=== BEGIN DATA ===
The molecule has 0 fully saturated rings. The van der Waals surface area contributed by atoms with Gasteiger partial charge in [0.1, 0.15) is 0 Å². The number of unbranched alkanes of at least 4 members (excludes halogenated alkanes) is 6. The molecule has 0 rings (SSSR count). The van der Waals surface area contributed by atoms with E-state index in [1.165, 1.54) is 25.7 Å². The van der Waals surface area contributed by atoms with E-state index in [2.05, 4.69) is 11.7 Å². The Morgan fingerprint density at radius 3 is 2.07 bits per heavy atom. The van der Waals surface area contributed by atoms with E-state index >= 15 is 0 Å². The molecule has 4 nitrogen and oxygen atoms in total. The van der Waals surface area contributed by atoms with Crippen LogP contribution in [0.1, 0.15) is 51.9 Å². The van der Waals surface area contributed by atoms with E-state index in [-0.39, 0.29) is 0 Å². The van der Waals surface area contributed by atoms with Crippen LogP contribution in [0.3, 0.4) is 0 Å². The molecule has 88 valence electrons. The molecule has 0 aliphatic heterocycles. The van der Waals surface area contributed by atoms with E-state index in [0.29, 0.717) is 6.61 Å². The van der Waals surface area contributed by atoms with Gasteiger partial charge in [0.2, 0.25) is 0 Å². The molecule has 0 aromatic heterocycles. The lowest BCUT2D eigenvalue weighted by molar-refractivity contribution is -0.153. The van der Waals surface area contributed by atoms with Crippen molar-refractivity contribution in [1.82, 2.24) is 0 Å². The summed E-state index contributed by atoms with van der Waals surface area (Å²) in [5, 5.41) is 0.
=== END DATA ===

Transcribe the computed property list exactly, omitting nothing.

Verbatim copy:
The molecule has 0 fully saturated rings. The van der Waals surface area contributed by atoms with Gasteiger partial charge in [0.1, 0.15) is 0 Å². The number of unbranched alkanes of at least 4 members (excludes halogenated alkanes) is 6. The molecule has 0 rings (SSSR count). The van der Waals surface area contributed by atoms with E-state index in [1.165, 1.54) is 25.7 Å². The van der Waals surface area contributed by atoms with E-state index in [2.05, 4.69) is 11.7 Å². The Morgan fingerprint density at radius 3 is 2.07 bits per heavy atom. The van der Waals surface area contributed by atoms with E-state index >= 15 is 0 Å². The molecule has 4 nitrogen and oxygen atoms in total. The van der Waals surface area contributed by atoms with Crippen LogP contribution in [0.1, 0.15) is 51.9 Å². The van der Waals surface area contributed by atoms with E-state index in [-0.39, 0.29) is 0 Å². The van der Waals surface area contributed by atoms with Crippen LogP contribution in [0.3, 0.4) is 0 Å². The molecule has 88 valence electrons. The molecule has 0 aliphatic heterocycles. The van der Waals surface area contributed by atoms with E-state index in [0.29, 0.717) is 6.61 Å². The van der Waals surface area contributed by atoms with Gasteiger partial charge in [0.2, 0.25) is 0 Å². The molecule has 0 aromatic heterocycles. The lowest BCUT2D eigenvalue weighted by molar-refractivity contribution is -0.153. The van der Waals surface area contributed by atoms with Crippen molar-refractivity contribution in [1.82, 2.24) is 0 Å². The summed E-state index contributed by atoms with van der Waals surface area (Å²) in [5, 5.41) is 0.